July 14,2021

Divorce, High Net Worth Divorce, Property Division

Goodman Law Firm

What Is Considered Marital Property in Illinois?

HomeBlogDivorceHigh Net Worth DivorceWhat Is Considered Marital Property in Illinois?

Divorce is a significant life decision that necessitates other decisions and compromises. If you have minor children, you will need to negotiate the allocation of parenting time and parental responsibility. You may need to determine if one spouse should receive alimony and how much. However, one of the most contentious issues in a divorce is the division of property. To ensure you receive the assets you are due under state law, consider hiring an experienced Illinois divorce attorney to represent your interests. 

Illinois: An Equitable Distribution State

States have their own laws regarding property division in divorce. Illinois is an equitable distribution state as opposed to a community property state. Equitable distribution means that the property is divided up fairly, not necessarily equally. There’s no automatic 50/50 split of the assets and debts when a marriage ends. The judge must consider several factors such as:

  • The existence of a pre-or post-nuptial agreement
  • The duration of the marriage
  • The value of the assets and debts
  • If one spouse will receive alimony
  • The financial positions of each spouse
  • Any applicable parenting plans
  • The potential tax consequences of the property division
  • The opportunity for future acquisition of assets and income for reach spouse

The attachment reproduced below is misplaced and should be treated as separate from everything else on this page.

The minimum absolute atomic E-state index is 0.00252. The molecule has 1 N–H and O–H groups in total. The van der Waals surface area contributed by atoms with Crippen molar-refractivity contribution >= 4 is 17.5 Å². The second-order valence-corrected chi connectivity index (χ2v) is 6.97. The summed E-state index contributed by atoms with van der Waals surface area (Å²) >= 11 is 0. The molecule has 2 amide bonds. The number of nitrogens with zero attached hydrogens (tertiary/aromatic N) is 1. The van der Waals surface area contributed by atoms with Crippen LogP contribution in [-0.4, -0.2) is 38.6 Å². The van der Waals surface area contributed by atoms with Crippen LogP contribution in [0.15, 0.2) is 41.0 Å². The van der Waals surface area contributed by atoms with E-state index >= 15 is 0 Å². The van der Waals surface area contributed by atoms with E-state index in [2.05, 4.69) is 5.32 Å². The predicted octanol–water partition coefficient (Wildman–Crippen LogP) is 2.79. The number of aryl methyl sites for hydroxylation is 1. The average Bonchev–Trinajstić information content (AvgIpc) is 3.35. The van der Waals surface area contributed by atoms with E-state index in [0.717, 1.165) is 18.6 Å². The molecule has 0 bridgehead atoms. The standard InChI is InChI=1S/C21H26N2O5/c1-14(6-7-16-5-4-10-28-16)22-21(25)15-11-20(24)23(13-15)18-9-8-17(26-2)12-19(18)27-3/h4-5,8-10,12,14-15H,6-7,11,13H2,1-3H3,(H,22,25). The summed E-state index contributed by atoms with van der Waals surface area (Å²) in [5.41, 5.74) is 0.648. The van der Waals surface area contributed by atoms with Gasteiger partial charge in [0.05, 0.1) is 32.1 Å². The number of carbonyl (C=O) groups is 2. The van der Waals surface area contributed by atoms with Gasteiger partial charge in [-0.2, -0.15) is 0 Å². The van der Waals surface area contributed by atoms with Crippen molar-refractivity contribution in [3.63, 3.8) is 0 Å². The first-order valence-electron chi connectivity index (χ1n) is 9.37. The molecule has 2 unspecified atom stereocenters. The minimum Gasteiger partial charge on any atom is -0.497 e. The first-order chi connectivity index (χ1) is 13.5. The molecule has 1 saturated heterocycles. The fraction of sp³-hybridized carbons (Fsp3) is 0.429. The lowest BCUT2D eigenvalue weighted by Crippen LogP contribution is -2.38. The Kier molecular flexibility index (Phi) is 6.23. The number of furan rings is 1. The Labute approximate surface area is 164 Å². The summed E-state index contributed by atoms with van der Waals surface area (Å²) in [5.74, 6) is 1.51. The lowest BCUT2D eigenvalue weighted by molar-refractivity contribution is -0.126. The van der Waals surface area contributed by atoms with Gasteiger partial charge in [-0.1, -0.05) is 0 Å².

• If either spouse has obligations from a previous relationship (such as child support for other children)
  • Contributions to the attainment, protection, or increased value of the marital property, including those made as a homemaker

What is Marital Property?

Even though Illinois is an equitable distribution state, not all property is subject to this type of division. Only marital property will be divided in this manner. Marital property is property obtained by the couple after the legal marriage. Assets such as homes, vehicles, retirement accounts, businesses, and other valuables can qualify as marital property. 

Unlike marital property, separate property isn’t subject to division in a divorce. It remains the property of the one spouse who either had it before the marriage occurred or who received it as a gift or an inheritance during the marriage. It’s crucial to distinguish between marital and separate property to ensure that you receive what is rightfully yours in a divorce. While it can be easy to categorize most assets, some can be trickier. 

For example, if you received an inheritance after you were married and used it along with your current income to purchase a vacation home. Having a seasoned Illinois divorce lawyer can help categorize property and pave the way for equitable negotiations in these situations. 

Do You Have Questions About Marital Property and Asset Division? Call a Seasoned Illinois Divorce Attorney Today

With over 20 years of experience representing divorcing spouses, the Goodman Law Firm has the knowledge and resources to help you during this time. Our Illinois divorce lawyer can help you identify all assets, both marital and separate alike, so that equitable distribution of property can occur. Oftentimes, your attorney can assist you in negotiating the terms of your property division settlement. 

If a settlement can’t be reached between you and your soon-to-be ex-spouse, they can represent your best interests in court. If you think your spouse might be trying to hide assets from you and the court, we can help with that as well. To learn more about how property division occurs in Illinois family courts or meet with an attorney, contact us today to schedule your confident asset division consultation.


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